Bereavement is often used synonymously with "grief" and "mourning," yet the three terms, while complementary, are distinct terms used at different times during a loss.
"Bereavement" comes from an Old English term meaning “to be deprived of" or "to be torn apart from." It is the feeling that something has been taken away from you, or there is now a hole in your life where once there was something meaningful and loved.
"Grief" is related to the "internal." It's how we feel and process a loss. It's the emotions and feelings and thoughts that walk with us. Grief can be useful if listened to and not ignored. Oftentimes, when grief is overlooked or repressed, it will surface in other aspects of our lives, often seemingly out of nowhere.
"Mourning" is related to the "external," and is how we express our grief outwardly to others. It is public grief, in other words.
When a death occurs, there is a void and a feeling of emptiness that follows, especially when the funeral services are over and a person is left alone with their thoughts and feelings. After a few months, those around you will have returned to normal life well before your own life has stabilized. As you move through your own grief and mourning, it may sometimes feel that healing will never come.
It's at this point that it becomes important to seek out human comfort and warmth for support in this difficult period of our life, either through friends, family, or professionals.
Since each human being is different, and each person sees the world through a different lens, you will have your own way of experiencing your pain. Generally speaking, how you live and interpret the world will determine how you grieve. Conversely, how you grieve will also determine how you live going forward.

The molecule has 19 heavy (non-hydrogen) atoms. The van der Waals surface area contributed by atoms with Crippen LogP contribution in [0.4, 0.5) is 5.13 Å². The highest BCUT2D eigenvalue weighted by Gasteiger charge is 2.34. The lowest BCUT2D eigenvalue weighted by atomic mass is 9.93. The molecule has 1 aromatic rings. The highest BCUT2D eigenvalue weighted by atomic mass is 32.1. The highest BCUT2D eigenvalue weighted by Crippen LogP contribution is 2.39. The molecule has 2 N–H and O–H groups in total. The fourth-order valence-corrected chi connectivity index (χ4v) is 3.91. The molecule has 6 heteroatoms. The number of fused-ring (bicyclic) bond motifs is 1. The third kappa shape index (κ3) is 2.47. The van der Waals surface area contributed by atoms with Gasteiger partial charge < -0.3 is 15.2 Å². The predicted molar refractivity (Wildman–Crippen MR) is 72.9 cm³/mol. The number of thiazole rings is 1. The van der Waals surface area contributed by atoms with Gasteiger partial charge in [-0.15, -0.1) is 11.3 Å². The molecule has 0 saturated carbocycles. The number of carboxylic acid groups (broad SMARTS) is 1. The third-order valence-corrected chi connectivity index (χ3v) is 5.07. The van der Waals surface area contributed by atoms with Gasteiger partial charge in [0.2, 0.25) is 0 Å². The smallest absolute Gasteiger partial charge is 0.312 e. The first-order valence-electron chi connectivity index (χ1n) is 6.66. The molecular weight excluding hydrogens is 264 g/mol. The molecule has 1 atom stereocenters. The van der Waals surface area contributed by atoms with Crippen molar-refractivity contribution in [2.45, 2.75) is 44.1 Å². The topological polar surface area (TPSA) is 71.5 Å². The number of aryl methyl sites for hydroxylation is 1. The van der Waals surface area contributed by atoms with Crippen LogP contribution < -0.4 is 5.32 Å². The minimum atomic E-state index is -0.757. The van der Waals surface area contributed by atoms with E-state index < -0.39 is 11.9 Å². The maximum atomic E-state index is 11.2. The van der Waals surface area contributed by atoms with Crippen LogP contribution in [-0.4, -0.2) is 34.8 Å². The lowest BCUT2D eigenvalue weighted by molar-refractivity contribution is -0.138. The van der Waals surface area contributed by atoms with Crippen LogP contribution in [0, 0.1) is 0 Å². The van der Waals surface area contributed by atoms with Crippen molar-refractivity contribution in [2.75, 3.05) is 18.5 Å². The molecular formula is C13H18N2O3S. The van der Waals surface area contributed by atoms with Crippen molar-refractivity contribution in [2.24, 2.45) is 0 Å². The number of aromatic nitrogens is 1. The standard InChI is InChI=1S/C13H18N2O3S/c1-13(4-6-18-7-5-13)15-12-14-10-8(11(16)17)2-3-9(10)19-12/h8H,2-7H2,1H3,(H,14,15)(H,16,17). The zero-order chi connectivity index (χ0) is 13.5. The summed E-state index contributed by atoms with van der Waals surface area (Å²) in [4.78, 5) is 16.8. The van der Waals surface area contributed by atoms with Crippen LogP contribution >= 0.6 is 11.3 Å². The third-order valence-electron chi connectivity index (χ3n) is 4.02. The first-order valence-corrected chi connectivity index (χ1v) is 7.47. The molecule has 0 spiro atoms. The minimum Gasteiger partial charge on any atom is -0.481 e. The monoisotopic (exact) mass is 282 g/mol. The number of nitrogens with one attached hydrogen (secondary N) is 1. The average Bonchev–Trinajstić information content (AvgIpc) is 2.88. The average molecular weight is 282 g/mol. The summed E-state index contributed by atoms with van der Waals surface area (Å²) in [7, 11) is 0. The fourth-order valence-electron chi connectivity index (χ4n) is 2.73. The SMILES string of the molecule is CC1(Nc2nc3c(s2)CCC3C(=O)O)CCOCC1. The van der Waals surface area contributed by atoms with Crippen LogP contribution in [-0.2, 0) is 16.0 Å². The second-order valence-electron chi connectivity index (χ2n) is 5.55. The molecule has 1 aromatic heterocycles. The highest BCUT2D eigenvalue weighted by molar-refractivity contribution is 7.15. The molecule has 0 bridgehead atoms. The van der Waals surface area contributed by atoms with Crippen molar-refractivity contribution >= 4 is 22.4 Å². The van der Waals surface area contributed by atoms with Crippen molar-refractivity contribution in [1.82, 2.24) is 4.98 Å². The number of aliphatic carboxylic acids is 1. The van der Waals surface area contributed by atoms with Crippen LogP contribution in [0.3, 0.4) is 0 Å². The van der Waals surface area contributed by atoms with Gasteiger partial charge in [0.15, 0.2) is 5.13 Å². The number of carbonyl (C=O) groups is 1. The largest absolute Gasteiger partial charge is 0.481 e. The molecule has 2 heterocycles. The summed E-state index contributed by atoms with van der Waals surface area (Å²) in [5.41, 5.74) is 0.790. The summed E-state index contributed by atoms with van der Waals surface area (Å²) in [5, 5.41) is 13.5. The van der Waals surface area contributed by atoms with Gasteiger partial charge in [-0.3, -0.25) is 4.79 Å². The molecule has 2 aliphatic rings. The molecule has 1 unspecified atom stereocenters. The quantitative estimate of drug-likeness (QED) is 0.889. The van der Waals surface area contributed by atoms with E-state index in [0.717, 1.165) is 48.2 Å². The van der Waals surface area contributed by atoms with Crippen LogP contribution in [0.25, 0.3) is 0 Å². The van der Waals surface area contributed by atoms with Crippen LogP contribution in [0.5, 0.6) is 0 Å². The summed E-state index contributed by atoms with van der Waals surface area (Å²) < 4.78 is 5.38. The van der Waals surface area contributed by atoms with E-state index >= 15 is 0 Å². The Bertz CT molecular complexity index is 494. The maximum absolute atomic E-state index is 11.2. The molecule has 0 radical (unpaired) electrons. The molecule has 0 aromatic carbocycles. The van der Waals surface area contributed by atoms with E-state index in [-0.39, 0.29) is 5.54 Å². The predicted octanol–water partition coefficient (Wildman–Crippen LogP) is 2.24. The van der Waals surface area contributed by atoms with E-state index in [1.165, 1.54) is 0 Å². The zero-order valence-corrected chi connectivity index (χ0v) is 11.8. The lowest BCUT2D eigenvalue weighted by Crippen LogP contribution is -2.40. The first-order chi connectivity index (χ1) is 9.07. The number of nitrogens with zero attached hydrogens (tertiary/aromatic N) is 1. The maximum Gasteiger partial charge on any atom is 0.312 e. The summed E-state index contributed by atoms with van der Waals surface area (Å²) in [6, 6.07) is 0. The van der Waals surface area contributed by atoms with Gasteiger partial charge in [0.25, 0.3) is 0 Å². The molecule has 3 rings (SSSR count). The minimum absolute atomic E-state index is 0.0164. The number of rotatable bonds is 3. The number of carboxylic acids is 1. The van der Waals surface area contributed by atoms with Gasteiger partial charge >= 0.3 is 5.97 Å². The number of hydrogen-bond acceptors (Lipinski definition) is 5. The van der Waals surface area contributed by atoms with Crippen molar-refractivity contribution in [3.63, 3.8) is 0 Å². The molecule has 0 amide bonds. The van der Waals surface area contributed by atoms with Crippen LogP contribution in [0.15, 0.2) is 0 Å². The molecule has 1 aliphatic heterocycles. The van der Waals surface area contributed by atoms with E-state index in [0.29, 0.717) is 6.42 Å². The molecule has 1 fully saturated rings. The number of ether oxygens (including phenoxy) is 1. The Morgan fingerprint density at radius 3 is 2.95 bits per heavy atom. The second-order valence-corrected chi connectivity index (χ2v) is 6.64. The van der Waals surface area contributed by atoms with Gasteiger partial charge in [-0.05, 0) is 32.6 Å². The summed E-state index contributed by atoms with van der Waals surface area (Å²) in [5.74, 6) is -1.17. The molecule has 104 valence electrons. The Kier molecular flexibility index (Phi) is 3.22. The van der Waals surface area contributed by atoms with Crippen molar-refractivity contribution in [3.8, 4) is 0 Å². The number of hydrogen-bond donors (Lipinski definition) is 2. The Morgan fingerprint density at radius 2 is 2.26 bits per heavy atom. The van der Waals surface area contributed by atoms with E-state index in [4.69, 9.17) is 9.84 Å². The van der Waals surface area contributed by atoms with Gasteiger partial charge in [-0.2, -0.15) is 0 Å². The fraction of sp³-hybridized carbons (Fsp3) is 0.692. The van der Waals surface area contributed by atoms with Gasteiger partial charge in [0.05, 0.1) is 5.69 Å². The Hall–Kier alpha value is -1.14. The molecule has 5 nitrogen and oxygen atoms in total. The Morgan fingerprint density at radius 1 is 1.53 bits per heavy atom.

There's no timeline for grief. A loss is something that will accompany you for the rest of your life. In time, though, you will learn both to live with the grief, as well as carve out a new identity for yourself after the loss.
One of the best known acronyms for grief is "D.A.B.D.A.," or "Denial, Anger, Bargaining, Depression, Acceptance," as popularlized by Elisabeth Kübler-Ross. This makes it sound like grief is linear, and that we must experience, for example, anger before depression. There may be days of depression followed by moments of acceptance, followed by bursts of anger. This is normal, and is all part of the grieving process.
(It's important to note that Kübler-Ross created the "D.A.B.D.A." model while working with terminally ill patients coming to terms with their own mortality, and not with those who had recently experienced a loss.)
Regardless of how you grieve, the Funeral co-operative of Ottawa has resources available to accompany you through your mourning period.
A tool for support in bereavement offered exclusively by funeral cooperatives
Losing a loved one is most likely among the most difficult trials we will face in life. Those who have experienced this know how important it is to nurture support from others in order to get through the upheavals of a loss.
Staff and volunteers of funeral cooperatives experience daily the roller coaster of emotions that accompany death and grief. For that reason, the funeral cooperatives have prepared a series of four instalments called By Your Sidein order to continue our support for bereaved families.
To access our ever-growing list of resources that can help you in your period of mourning, click here.